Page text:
The method has been used to artificially produce discodermolide, a cancer-killing substance first found in marine sponges, the academy said in its citation. It added that no cancer drug based on the substance has been developed yet. 

2010 Nobel Prize in literature

Mario Vargas Llosa, a Peruvian, one of the most acclaimed writers in the Spanish-speaking world, won the 2010 Nobel Prize in literature. 
The Swedish Academy said it honored the 74-year-old author “for his cartography of structures of power and his trenchant images of the individual’s resistance, revolt and defeat.” 
Vargas Llosa has written more than 30 novels, plays and essays, including “Conversation in the Cathedral” and “The Green House.” In 1995, he was awarded the Cervantes Prize, the Spanish-speaking world’s most distinguished literary honor. 
His international breakthrough came with the 1960s novel “The Time of The Hero.” Vargas Llosa is the first South American winner of the prestigious Nobel Prize in literature since it was awarded to Colombian writer Gabriel Garcia Marquez in 1982.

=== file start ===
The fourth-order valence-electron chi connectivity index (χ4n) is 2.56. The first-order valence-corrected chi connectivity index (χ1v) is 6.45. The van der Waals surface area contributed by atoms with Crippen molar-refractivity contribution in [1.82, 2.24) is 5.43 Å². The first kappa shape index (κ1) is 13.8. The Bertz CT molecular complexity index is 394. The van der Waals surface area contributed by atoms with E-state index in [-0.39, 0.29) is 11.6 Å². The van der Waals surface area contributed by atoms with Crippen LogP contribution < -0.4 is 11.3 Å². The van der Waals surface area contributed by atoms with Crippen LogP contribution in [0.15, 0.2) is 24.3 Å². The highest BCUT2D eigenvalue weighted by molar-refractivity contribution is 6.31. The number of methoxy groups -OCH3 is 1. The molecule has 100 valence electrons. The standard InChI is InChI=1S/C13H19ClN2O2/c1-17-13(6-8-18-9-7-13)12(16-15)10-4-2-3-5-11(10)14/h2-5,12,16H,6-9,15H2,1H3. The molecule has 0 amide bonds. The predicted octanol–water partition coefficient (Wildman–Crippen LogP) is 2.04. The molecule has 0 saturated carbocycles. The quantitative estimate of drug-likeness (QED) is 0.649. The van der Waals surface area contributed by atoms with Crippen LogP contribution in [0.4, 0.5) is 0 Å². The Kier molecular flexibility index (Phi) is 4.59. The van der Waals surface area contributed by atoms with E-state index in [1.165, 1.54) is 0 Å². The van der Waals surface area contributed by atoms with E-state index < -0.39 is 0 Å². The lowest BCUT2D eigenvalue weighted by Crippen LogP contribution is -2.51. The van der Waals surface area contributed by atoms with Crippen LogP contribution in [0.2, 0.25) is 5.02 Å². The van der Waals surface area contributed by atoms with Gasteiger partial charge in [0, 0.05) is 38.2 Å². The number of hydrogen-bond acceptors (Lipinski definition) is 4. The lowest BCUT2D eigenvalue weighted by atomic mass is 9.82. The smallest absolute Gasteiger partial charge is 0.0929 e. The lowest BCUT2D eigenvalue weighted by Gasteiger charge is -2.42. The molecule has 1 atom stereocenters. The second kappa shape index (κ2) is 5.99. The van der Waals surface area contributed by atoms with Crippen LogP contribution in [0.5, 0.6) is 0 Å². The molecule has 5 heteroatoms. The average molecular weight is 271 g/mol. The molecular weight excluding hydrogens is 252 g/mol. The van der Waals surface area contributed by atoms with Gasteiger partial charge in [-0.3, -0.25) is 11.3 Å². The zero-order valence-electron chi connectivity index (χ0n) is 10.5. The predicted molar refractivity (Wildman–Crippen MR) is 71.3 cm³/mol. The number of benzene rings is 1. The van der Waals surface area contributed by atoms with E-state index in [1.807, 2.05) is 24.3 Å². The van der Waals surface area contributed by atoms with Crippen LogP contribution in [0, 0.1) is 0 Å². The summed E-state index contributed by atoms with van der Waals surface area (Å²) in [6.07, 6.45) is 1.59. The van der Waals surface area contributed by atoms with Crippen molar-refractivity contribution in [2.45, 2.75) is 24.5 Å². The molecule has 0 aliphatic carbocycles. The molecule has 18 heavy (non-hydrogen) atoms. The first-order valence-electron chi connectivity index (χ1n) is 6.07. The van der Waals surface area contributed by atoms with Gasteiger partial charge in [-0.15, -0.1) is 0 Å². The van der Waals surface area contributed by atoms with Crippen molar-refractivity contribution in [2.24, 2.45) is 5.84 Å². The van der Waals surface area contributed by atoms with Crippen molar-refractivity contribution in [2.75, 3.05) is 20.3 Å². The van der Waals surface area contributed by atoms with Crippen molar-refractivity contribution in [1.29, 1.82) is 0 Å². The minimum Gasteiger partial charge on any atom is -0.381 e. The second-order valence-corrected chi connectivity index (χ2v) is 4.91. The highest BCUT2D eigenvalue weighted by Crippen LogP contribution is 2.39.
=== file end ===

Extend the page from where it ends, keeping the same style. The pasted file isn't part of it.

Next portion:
2010 Nobel Peace Prize

Imprisoned Chinese dissident Liu Xiaobo has won the 2010 Nobel Peace Prize for “his long and non-violent struggle for fundamental human rights in China” — a prize likely to enrage the Chinese Government, which warned the Nobel committee not to hono ur him. 
The Norwegian Nobel Committee Chairman, Mr Thorbjoern Jagland, said Mr Liu Xiaobo was a symbol for the fight for human rights in China. “China has become a big power in economic terms as well as political terms, and it is normal that big powers should be under criticism,” Mr Jagland said. 
It was the first Nobel for the Chinese dissident community since it resurfaced after the country’s communist leadership launched economic, but not political reforms three decades ago. The win could jolt a current debate among the leadership and the elite over whether China should begin democratic reforms and if so how quickly. Unlike some in China’s highly fractured and persecuted dissident community, Mr Liu has been an ardent advocate for peaceful, gradual political change, rather than a violent confrontation with the government.